happy-smile-and-white-teeth_GJE0cVPuSymptoms of Teeth Grinding

  • Teeth grinding or clenching, which may be loud enough to awaken your sleep partner
  • Teeth that are worn down, flattened, fractured or chipped
  • Worn tooth enamel, exposing deeper layers of your tooth
  • Increased tooth sensitivity
  • Jaw pain or tightness in your jaw muscles
  • Enlarged jaw muscles
  • Earache — because of severe jaw muscle contractions, not a problem with your ear
  • Headache
  • Chronic facial pain
  • Chewed tissue on the inside of your cheek
  • Indentations on your tongue

When to See a Doctor

See your doctor or dentist if:

  • Your teeth are worn, damaged or sensitive
  • You have pain in your jaw, face or ear
  • Others complain that you make a grinding noise while you


Doctors don’t completely understand the causes of bruxism. Possible physical or psychological causes may include:

  • Anxiety, stress or tension
  • Suppressed anger or frustration
  • Aggressive, competitive or hyperactive personality type
  • Abnormal alignment of upper and lower teeth (malocclusion)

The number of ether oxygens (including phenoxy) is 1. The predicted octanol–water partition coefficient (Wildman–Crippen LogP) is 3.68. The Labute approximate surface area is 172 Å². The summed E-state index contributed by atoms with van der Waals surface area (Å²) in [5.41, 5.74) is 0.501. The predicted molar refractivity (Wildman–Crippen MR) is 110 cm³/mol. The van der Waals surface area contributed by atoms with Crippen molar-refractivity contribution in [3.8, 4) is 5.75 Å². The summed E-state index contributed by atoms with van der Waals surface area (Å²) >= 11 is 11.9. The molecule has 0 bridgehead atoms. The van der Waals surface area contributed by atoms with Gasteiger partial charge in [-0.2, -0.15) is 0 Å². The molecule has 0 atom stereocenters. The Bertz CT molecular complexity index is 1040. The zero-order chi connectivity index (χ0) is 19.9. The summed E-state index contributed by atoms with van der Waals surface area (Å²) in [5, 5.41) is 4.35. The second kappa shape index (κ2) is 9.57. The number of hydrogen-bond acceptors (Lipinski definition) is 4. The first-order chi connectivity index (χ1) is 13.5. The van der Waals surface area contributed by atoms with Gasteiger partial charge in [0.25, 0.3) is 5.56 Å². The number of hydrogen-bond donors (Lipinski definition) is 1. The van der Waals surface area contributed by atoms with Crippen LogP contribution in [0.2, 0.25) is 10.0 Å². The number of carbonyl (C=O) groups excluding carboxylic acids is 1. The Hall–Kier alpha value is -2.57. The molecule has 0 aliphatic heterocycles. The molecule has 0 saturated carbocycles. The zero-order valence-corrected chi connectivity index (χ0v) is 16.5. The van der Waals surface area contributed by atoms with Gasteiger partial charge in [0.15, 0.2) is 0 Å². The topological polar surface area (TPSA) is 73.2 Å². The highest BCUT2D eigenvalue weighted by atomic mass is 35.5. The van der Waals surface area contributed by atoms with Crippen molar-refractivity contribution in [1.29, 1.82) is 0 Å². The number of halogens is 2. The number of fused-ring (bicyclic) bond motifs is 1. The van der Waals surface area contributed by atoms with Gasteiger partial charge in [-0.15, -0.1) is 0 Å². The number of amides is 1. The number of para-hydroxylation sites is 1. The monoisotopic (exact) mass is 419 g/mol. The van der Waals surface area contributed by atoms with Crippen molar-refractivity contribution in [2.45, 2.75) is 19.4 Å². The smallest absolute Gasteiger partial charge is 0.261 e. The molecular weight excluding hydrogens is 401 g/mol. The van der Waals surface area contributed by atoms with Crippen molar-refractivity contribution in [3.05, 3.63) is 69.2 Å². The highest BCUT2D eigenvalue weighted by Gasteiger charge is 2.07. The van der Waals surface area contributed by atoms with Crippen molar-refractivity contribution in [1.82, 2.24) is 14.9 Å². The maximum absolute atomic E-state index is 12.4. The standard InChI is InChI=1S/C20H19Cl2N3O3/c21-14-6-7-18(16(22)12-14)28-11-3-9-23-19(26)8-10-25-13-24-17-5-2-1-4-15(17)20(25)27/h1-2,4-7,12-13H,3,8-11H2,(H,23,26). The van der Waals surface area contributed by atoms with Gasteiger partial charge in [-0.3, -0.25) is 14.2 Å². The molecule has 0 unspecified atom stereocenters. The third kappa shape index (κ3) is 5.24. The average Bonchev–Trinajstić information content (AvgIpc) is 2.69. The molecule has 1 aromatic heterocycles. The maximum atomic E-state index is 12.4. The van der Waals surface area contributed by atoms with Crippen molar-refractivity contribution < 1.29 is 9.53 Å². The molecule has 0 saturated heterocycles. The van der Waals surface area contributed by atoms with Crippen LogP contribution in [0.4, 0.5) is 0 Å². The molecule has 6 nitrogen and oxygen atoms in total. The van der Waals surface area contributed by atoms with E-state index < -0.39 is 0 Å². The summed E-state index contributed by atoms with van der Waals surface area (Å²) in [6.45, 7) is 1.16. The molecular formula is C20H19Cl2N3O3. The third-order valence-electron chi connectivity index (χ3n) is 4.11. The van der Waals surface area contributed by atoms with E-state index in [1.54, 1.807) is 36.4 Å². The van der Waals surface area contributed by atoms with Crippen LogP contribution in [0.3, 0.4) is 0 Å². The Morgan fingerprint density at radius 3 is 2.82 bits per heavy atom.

• Changes that occur during sleep cycles
  • Response to pain from an earache or teething (in children)
  • Growth and development of the jaws and teeth (for children)
  • Complication resulting from a disorder, such as Huntington’s disease or Parkinson’s disease
  • An uncommon side effect of some psychiatric medications, including certain antidepressants.

Signs and Symptoms of Periodontal Disease

Signs and symptoms of periodontitis can include:

  • Swollen gums
  • Bright red or purplish gums
  • Gums that feel tender when touched
  • Gums that pull away from your teeth (recede), making your teeth look longer than normal
  • New spaces developing between your teeth
  • Pus between your teeth and gums
  • Bad breath
  • Bad taste in your mouth
  • Loose teeth
  • A change in the way your teeth fit together when you bite

There are different types, or classes, of periodontitis. The most common class is chronic periodontitis — the typical type that most adults older than age 35 have. Periodontitis that begins in childhood or early adulthood is called aggressive periodontitis.


Complications that periodontitis can cause or be associated with include:

  • Tooth loss
  • Coronary artery disease
  • Stroke
  • Low birth weight babies
  • Poorly controlled diabetes
  • Respiratory problems

Some of these complications may come as a surprise. But research suggests that the bacteria responsible for periodontitis can travel through your bloodstream, affecting many parts of your body. For instance, bacteria may travel to the arteries in your heart. There, they can trigger a cycle of inflammation and arterial narrowing that contributes to heart attacks.